X-Ray Observations Made by the Boston University Blazar Group

Note: All images, movies, and figures presented here are copyrighted by Alan Marscher, Svetlana Jorstad, et al. Any use of these images (other than viewing) requires written permission by the authors. Send such requests to Alan Marscher. Permission will normally be granted if suitable acknowledgment is made of the source.

Multifrequency Monitoring of the Brightness of Blazars and Relation of Flares to Events in the Relativistic Jets

We carry out (with collaborators Margo Aller, Ian McHardy, Dick Miller, Martin Gaskell, Markus Boettcher, and our students) a program of intensive monitoring of the quasars 3C273, 3C279, and PKS 1510-089 and the quasar-like object BL Lacertae with RXTE to verify whether the X-ray flares are related to flares at optical, near-infrared, and radio frequencies. This will allow us to understand better the physics of relativistic jets in regions close to the "central engines." The X-ray flux (brightness) of all these objects is highly variable. In PKS 1510-089 radio and X-ray variability are highly correlated. The same is true for the optical and X-ray variations in 3C 279 and BL Lac, and for the near-IR and X-ray variations in 3C 273.

The presence of correlations across wavebands and measurement of frequency-dependent time lags are extremely important for testing models for the high-energy emission in blazars. In order to establish the existence and determine the characteristics of such correlations, we currently monitor 3C 273, 3C 279, and BL Lac three times per week and PKS 1510-089 twice per week with RXTE, except for 8-week periods when they are too close to the sun in the sky. You can view our X-ray, radio, and optical light curves for 3C 279, PKS 1510-089, and BL Lac as well as an X-ray-only light curve of 3C 273. All are complete up to early 2007. If you need more information, please contact Alan Marscher.

X-Ray - Radio Correlations in the Radio Galaxies 3C 120 and 3C 111 (Collaborators: Margo Aller, Ian McHardy, Martin Gaskell, Dick Miller, & Jose-Luis Gomez)

If you want to study the connection between the black hole/accretion disk and the jet, you need an object that acts as a blazar at radio wavelengths and as a Seyfert galaxy at optical and X-ray frequencies. There is strong evidence that the X-rays of the radio galaxies 3C 120 and 3C 111 come mostly from the accretion disk or its immediate surroundings, close to the black hole. The main indication that this is the case is the presence of an X-ray emission line at a rest energy (i.e., after removing the redshift caused by the expansion of the universe) of about 6.4 keV, as seen in Seyfert galaxies. This is interpreted as iron K-shell fluorescence when an electron in the innermost shell is knocked out of the atom by an X-ray photon, with another electron in an outer shell jumping down to take its place. According to the favorite current model, it is caused by X-rays from the corona shining onto the accretion disk. (See the sketches on our research page.)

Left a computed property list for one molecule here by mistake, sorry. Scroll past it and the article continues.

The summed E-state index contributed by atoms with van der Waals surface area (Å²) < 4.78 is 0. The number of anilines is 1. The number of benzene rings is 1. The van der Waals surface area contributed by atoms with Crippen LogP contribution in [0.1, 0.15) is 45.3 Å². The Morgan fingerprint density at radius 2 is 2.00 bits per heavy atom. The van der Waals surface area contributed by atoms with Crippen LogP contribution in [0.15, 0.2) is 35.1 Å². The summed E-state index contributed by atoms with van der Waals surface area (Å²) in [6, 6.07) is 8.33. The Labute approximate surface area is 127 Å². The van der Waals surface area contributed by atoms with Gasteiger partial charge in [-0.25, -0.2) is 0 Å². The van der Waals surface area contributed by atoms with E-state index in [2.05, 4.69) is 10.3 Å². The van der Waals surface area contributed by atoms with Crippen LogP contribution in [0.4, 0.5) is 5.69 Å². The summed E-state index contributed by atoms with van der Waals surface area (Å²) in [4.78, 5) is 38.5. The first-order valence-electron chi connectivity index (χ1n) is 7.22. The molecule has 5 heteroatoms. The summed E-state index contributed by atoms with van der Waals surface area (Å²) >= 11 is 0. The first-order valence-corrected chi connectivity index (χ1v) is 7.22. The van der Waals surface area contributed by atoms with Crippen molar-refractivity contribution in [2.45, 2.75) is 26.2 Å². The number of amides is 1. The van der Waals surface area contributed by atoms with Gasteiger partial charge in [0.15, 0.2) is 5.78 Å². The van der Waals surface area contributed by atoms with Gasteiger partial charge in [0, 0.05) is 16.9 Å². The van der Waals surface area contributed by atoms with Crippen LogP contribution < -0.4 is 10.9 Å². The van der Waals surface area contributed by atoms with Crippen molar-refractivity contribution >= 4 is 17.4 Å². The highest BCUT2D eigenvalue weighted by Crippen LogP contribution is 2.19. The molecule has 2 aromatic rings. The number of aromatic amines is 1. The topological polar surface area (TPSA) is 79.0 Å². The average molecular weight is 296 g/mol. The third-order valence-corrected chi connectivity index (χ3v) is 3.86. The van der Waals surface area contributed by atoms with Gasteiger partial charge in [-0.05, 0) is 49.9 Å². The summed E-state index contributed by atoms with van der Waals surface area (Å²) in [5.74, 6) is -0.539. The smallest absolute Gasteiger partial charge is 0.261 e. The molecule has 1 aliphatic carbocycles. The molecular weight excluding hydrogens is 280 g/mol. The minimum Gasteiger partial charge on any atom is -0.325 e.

In both radio galaxies we find that, as in microquasars (binary systems containing a black hole of 10-20 solar masses and a giant-star companion), for some reason a decrease in the X-ray flux occurs as extra energy is shot down the jet, appearing some time later as a bright knot moving down the jet. The evidence is clear in 3C 120 and preliminary in 3C 111, since we have only seen five X-ray dip/superluminal knot ejection events thus far and the X-ray light curve does not have prolonged "plateaus" as in the case of 3C 120. Promising models involve changes in the structure of the magnetic field of the accretion disk. It is thought that energy flow into the jet requires that the magnetic field direction is mainly along the poles of the disk, whereas heating of the accretion disk is most efficient when the magnetic field is turbulent and chaotic. Perhaps when the magnetic field is aligned along the polar direction the heating of the disk and/or infall of gas toward the black hole is inhibited but flow of energy into the jet is enhanced.